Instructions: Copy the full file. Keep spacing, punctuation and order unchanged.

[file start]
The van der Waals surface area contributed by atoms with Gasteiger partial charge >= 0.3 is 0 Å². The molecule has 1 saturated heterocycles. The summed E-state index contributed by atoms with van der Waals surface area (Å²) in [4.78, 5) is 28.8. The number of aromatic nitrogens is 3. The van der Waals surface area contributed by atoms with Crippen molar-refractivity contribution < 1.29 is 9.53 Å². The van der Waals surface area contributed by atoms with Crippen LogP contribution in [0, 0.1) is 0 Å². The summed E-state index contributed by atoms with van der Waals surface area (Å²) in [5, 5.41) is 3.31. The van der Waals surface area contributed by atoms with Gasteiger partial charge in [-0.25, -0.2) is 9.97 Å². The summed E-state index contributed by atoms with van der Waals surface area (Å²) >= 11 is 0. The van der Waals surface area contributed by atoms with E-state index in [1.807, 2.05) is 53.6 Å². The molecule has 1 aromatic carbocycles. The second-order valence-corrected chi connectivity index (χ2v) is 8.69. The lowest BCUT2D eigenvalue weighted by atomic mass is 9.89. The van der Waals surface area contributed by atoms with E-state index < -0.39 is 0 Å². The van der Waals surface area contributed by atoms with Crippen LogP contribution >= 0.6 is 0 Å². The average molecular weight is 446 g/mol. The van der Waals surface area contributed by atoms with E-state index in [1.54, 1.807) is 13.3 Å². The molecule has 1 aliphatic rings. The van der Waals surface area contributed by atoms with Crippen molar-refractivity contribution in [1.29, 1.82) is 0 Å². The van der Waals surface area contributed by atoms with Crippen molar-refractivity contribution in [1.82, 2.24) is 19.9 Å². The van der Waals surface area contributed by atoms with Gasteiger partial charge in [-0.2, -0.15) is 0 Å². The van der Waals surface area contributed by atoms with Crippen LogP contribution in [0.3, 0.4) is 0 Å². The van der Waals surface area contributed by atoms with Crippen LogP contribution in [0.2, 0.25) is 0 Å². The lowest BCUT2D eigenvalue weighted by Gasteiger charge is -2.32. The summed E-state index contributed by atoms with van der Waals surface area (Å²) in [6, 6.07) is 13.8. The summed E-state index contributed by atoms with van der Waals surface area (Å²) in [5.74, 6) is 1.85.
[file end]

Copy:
The van der Waals surface area contributed by atoms with Gasteiger partial charge >= 0.3 is 0 Å². The molecule has 1 saturated heterocycles. The summed E-state index contributed by atoms with van der Waals surface area (Å²) in [4.78, 5) is 28.8. The number of aromatic nitrogens is 3. The van der Waals surface area contributed by atoms with Crippen molar-refractivity contribution < 1.29 is 9.53 Å². The van der Waals surface area contributed by atoms with Crippen LogP contribution in [0, 0.1) is 0 Å². The summed E-state index contributed by atoms with van der Waals surface area (Å²) in [5, 5.41) is 3.31. The van der Waals surface area contributed by atoms with Gasteiger partial charge in [-0.25, -0.2) is 9.97 Å². The summed E-state index contributed by atoms with van der Waals surface area (Å²) >= 11 is 0. The van der Waals surface area contributed by atoms with E-state index in [1.807, 2.05) is 53.6 Å². The molecule has 1 aromatic carbocycles. The second-order valence-corrected chi connectivity index (χ2v) is 8.69. The lowest BCUT2D eigenvalue weighted by atomic mass is 9.89. The van der Waals surface area contributed by atoms with E-state index < -0.39 is 0 Å². The van der Waals surface area contributed by atoms with Crippen LogP contribution >= 0.6 is 0 Å². The average molecular weight is 446 g/mol. The van der Waals surface area contributed by atoms with E-state index in [1.54, 1.807) is 13.3 Å². The molecule has 1 aliphatic rings. The van der Waals surface area contributed by atoms with Crippen molar-refractivity contribution in [1.29, 1.82) is 0 Å². The van der Waals surface area contributed by atoms with Crippen molar-refractivity contribution in [1.82, 2.24) is 19.9 Å². The van der Waals surface area contributed by atoms with Gasteiger partial charge in [-0.2, -0.15) is 0 Å². The van der Waals surface area contributed by atoms with Crippen LogP contribution in [0.3, 0.4) is 0 Å². The van der Waals surface area contributed by atoms with Crippen LogP contribution in [0.2, 0.25) is 0 Å². The lowest BCUT2D eigenvalue weighted by Gasteiger charge is -2.32. The summed E-state index contributed by atoms with van der Waals surface area (Å²) in [6, 6.07) is 13.8. The summed E-state index contributed by atoms with van der Waals surface area (Å²) in [5.74, 6) is 1.85.